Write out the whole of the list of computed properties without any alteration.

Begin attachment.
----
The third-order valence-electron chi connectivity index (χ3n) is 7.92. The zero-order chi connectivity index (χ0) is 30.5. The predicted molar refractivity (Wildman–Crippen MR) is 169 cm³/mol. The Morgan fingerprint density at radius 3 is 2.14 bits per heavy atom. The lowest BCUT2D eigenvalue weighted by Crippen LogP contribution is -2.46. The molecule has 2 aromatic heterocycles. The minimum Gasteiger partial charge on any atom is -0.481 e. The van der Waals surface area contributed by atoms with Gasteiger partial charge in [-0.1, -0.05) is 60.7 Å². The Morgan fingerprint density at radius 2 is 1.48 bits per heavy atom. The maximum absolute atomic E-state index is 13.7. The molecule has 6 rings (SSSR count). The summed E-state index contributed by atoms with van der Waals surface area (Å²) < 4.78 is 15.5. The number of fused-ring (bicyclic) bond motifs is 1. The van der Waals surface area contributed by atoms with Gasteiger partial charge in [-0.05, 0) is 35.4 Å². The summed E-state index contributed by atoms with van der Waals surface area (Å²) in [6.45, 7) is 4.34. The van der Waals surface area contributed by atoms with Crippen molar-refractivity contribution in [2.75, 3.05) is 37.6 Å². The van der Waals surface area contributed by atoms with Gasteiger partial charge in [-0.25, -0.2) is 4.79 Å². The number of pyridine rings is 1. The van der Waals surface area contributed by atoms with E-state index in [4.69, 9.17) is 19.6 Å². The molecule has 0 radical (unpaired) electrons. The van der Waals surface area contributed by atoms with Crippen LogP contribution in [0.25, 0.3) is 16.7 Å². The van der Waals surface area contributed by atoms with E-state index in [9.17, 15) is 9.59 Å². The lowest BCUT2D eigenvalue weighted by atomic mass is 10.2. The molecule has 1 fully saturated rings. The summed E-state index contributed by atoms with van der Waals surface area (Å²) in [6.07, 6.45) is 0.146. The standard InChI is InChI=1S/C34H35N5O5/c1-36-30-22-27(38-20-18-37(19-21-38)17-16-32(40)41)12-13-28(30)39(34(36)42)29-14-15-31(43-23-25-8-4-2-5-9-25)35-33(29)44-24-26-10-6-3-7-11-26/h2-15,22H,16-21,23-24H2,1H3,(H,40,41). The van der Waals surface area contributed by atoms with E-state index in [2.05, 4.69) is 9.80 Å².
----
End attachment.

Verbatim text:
The third-order valence-electron chi connectivity index (χ3n) is 7.92. The zero-order chi connectivity index (χ0) is 30.5. The predicted molar refractivity (Wildman–Crippen MR) is 169 cm³/mol. The Morgan fingerprint density at radius 3 is 2.14 bits per heavy atom. The lowest BCUT2D eigenvalue weighted by Crippen LogP contribution is -2.46. The molecule has 2 aromatic heterocycles. The minimum Gasteiger partial charge on any atom is -0.481 e. The van der Waals surface area contributed by atoms with Gasteiger partial charge in [-0.1, -0.05) is 60.7 Å². The Morgan fingerprint density at radius 2 is 1.48 bits per heavy atom. The maximum absolute atomic E-state index is 13.7. The molecule has 6 rings (SSSR count). The summed E-state index contributed by atoms with van der Waals surface area (Å²) < 4.78 is 15.5. The number of fused-ring (bicyclic) bond motifs is 1. The van der Waals surface area contributed by atoms with Gasteiger partial charge in [-0.05, 0) is 35.4 Å². The summed E-state index contributed by atoms with van der Waals surface area (Å²) in [6.45, 7) is 4.34. The van der Waals surface area contributed by atoms with Crippen molar-refractivity contribution in [2.75, 3.05) is 37.6 Å². The van der Waals surface area contributed by atoms with Gasteiger partial charge in [-0.25, -0.2) is 4.79 Å². The number of pyridine rings is 1. The van der Waals surface area contributed by atoms with E-state index in [4.69, 9.17) is 19.6 Å². The molecule has 0 radical (unpaired) electrons. The van der Waals surface area contributed by atoms with Crippen LogP contribution in [0.25, 0.3) is 16.7 Å². The van der Waals surface area contributed by atoms with E-state index in [9.17, 15) is 9.59 Å². The lowest BCUT2D eigenvalue weighted by atomic mass is 10.2. The molecule has 1 fully saturated rings. The summed E-state index contributed by atoms with van der Waals surface area (Å²) in [6.07, 6.45) is 0.146. The standard InChI is InChI=1S/C34H35N5O5/c1-36-30-22-27(38-20-18-37(19-21-38)17-16-32(40)41)12-13-28(30)39(34(36)42)29-14-15-31(43-23-25-8-4-2-5-9-25)35-33(29)44-24-26-10-6-3-7-11-26/h2-15,22H,16-21,23-24H2,1H3,(H,40,41). The van der Waals surface area contributed by atoms with E-state index in [2.05, 4.69) is 9.80 Å².